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High inflation, higher EMIs, hard times

With rising prices squeezing family budgets, monthly payouts on home and other loans are squeezing the Indian middle class. The way out may be a rollover of your bank loan. Nishika Bajaj and Himani Chandna Gurtoo report.

business Updated: Sep 29, 2012 02:56 IST

Sudhir Verma, a 38-year-old marketing consultant, is juggling multiple work assignments to meet his home loan payments. He says, "Both my wife and I work our regular jobs and then put in extra hours freelancing. We get Rs 1.10-1.25 lakh a month, of which more than half goes towards meeting EMI payments."

Verma had raised a loan of Rs 54 lakh in 2006 to buy a property worth Rs 75 lakh. His EMI has surged from Rs 48,000 to Rs 64,000 in barely 60 months, with the floating interest rate zooming to 14.5% per annum from 8.5%.


And as his home loan repayments have risen, so have other expenses.

"Fuel takes up another Rs 18,000 worth of expenses per month, up from barely Rs 6,000 in 2006. And we need to provide for our 10-year-old son, too," he said. Equated monthly installments (EMIs), the middle-class passport to dreams, can become a nightmare if not watched.

Wholesale price-based inflation rose to 7.55% in August, up from 6.87% in July. The steep price rise, coupled with a general slowdown in the Indian economy, means that the average family's purchasing power remains stagnant, while expenses are riding the elevator.

Frequent interest rate hikes also mean that buying that dream home - the single most important investment that you make in your lifetime - just became that much more of a dream, as realty takes a good, hard bite out of household savings. Not only have property rates risen out beyond affordability for many, EMIs on home loans have scaled record highs.

Home loans on floating interest rates, taken when rates were low, have been jacking up monthly payments. From a low 7.5% as recently as August 2010, base rates rose steadily to 10.5% in August 2012. In line with this, floating rates have risen for consumers.

But home loan customers are not giving up on repayments. Real estate developers say the joy of owning a home offsets the scrimping and saving that customers need to put up with in repayment of loans.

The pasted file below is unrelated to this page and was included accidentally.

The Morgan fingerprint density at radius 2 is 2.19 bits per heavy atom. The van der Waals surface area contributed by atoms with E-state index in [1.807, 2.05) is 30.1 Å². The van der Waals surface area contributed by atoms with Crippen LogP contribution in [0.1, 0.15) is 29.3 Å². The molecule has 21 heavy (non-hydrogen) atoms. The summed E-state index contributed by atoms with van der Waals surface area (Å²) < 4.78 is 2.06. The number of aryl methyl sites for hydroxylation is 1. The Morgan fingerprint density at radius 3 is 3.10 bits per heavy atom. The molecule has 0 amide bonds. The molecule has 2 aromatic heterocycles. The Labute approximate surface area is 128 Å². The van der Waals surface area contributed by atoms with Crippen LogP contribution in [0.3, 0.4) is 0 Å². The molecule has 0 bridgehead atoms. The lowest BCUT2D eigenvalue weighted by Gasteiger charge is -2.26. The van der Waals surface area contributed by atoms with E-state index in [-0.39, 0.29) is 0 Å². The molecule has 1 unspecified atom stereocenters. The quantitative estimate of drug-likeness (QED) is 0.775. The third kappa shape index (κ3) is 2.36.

"Increase in EMIs is pinching the pockets of middle-class home buyer but the aspiration to build their own home is much stronger," said Pradeep Jain, chairman, Parsvnath Developers. "The moment they decide to buy a house, they prepare themselves for the uncertainty of floating charges and unpredictable policy announcements. The middle class customer is only possessive about two things: self-owned house and children's health and educational spends. They hardly feel guilty about cutting back their holiday trips, cinema, restaurant bills or even fruits."

Prakash Gurbaxani, founder of QVC Realty, a venture-funded real estate company, said home buyers are now prepared for interest rate elasticity.

"Middle class home buyers who are looking for reasonable houses in the range of Rs 10-80 lakh know the trade off between requirement and desires," he said. "EMIs stop hurting the demand for real estate until and unless there is a really steep increase in interest rates - of over 5%."

Starting September, a cut in base rate by the State Bank of India from 10.00% to 9.75% has brought relief to some borrowers. Also, select public sector banks have declared a marginal rate reduction on home loans, limited to a maximum of 25 basis points (or 0.25 percentage points). Private banks, however, have not indicated that they would follow suit - though market experts feel HDFC may well bite the bullet.

Defaults are rare, say banks, as customers stand to lose their homes. Buyers are instead seeking tenure extensions or going in for loan switch - that is, taking a fresh home loan at discounted rates to pay off the original loan.

Indira Padmini, general manager, retail banking and marketing, Indian Overseas Bank said, "There has been drop in salary for a large section of society and simultaneously interest rates have gone up, but there has been no increase in defaults in home loans primarily because of the stigma attached to defaults. Also, 75 to 80% of the home buyers have taken the benefit of extending the period of repayment."

Verma, for instance, had got to a stage where he could no longer afford the EMIs, and thought of selling off his home. Then, fate intervened.

"My parents offered to help out with 10-15% pre-payment," he said. "I can shave off another few points from the outstanding principal by putting in all available savings. I requested the bank to roll over the old loan at new rates, and they were largely cooperative. I had to pay a 1% processing fee, but the new interest rate is 11.0% - which is a major relief since my current rate was 14.5%."

With the country going in for fiscal adjustments with tough economic measures, it seems words of wisdom for home-buyers would be: Pre-pay your loan as much as you can, and negotiate a rollover of your loan.